The first night of the performance, he was seated in the boxes, more conspicuously than was absolutely


necessary, considering he was the author of the piece to be performed. As usual, on the first night of a new opera,

the Emperor was present, and a numerous auditory. When I made my entrée as the amorous poet, dressed exactly like the Abbé in the boxes, imitating his walk, leaning on my stick, and aping his gestures and his lisp, there was a universal roar of laughter and applause; and after a buzz round the house, the eyes of the whole audience were turned to the place where he was seated. The Emperor enjoyed the joke, laughed heartily, and applauded frequently during the performance; the Abbé was not at all affronted, but took my imitation of him in good part, and ever after we were on the best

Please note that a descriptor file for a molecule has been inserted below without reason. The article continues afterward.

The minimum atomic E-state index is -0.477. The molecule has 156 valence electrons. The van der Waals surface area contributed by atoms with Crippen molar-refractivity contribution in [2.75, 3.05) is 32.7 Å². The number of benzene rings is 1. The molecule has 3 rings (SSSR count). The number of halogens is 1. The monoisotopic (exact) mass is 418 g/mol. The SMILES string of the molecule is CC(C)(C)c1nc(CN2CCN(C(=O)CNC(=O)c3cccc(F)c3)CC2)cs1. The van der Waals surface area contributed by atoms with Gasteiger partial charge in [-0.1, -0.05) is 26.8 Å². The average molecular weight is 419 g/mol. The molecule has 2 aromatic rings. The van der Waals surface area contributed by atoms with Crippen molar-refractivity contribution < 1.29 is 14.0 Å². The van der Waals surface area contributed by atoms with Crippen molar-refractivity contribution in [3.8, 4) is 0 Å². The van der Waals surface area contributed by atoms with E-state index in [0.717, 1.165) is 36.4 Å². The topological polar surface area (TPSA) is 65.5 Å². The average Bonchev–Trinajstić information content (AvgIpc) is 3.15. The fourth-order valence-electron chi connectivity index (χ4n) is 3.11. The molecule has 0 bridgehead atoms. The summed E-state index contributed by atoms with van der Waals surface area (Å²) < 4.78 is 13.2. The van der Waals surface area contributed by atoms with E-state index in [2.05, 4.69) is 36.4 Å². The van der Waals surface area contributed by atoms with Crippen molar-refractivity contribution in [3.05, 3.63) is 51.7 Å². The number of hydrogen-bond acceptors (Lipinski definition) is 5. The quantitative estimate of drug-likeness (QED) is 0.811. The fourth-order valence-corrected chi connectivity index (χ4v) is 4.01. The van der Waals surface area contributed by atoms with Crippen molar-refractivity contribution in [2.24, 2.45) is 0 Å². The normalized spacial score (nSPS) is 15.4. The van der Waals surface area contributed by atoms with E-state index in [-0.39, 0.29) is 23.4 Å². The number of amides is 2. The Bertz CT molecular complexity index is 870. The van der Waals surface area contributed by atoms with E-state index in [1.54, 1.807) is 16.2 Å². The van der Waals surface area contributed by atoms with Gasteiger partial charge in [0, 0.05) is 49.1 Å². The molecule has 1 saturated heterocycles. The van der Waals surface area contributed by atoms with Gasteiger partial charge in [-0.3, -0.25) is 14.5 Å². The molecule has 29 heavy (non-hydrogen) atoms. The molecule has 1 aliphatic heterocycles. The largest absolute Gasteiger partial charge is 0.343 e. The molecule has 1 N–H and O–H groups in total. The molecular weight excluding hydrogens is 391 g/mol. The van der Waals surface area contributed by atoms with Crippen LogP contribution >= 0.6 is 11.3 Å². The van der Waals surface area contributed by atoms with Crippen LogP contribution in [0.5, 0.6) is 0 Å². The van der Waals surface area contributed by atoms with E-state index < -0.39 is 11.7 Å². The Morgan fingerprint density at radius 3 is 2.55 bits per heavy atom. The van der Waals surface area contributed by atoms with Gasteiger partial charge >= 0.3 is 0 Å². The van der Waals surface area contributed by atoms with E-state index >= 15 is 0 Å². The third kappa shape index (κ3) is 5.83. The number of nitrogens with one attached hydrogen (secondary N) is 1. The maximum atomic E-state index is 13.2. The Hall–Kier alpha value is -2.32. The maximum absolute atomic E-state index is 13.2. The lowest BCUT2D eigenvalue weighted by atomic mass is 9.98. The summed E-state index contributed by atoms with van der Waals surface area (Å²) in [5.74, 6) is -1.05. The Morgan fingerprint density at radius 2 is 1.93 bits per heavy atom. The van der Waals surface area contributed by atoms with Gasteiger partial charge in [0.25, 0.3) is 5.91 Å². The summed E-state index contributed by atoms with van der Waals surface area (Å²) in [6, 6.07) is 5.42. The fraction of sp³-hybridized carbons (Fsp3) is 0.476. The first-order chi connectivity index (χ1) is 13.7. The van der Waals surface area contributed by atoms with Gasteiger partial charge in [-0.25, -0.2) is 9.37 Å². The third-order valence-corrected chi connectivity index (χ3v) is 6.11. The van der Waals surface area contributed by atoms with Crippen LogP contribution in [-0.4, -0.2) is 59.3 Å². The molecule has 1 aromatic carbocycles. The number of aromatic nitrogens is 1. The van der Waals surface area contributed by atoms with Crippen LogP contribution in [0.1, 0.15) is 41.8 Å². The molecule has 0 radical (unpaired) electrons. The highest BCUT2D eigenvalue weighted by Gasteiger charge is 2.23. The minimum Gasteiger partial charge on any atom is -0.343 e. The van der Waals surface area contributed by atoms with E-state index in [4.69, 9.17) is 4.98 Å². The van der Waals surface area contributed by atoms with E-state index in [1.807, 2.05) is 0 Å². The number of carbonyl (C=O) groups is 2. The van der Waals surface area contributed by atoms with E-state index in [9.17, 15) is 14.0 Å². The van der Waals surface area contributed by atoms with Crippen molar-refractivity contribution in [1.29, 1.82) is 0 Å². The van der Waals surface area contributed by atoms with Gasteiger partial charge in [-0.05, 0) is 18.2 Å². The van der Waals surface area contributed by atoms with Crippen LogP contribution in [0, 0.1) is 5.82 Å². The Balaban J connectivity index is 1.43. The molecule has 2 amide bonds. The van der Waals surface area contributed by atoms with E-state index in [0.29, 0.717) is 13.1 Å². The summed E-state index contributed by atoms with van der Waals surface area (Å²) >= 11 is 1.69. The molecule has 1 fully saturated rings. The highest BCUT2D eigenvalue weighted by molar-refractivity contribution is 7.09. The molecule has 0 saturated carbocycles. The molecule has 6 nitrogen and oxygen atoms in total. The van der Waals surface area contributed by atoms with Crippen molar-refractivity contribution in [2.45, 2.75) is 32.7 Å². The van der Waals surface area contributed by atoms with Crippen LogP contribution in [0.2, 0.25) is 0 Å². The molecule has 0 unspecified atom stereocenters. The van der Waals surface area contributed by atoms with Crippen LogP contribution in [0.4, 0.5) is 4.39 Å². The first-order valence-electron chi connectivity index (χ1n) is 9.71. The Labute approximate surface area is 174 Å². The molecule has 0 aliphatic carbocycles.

The opera was successful, had a run of many nights, and I established the reputation of a good mimic.

Storace had an opera put into rehearsal, the subject his own choice, Shakspeare's Comedy of Errors*. It was made operatical, and adapted for the Italian, by Da Ponte, with great ingenuity. He retained all the main incidents and characters of our immortal bard; it became the rage, and well it might, for the music of Storace was beyond


* I often mentioned (after I came to England) to Mr. Sheridan, how much I thought introducing Storace's music into the Comedy of Errors would do for Drury Lane: he approved of it, and said he would give directions to have it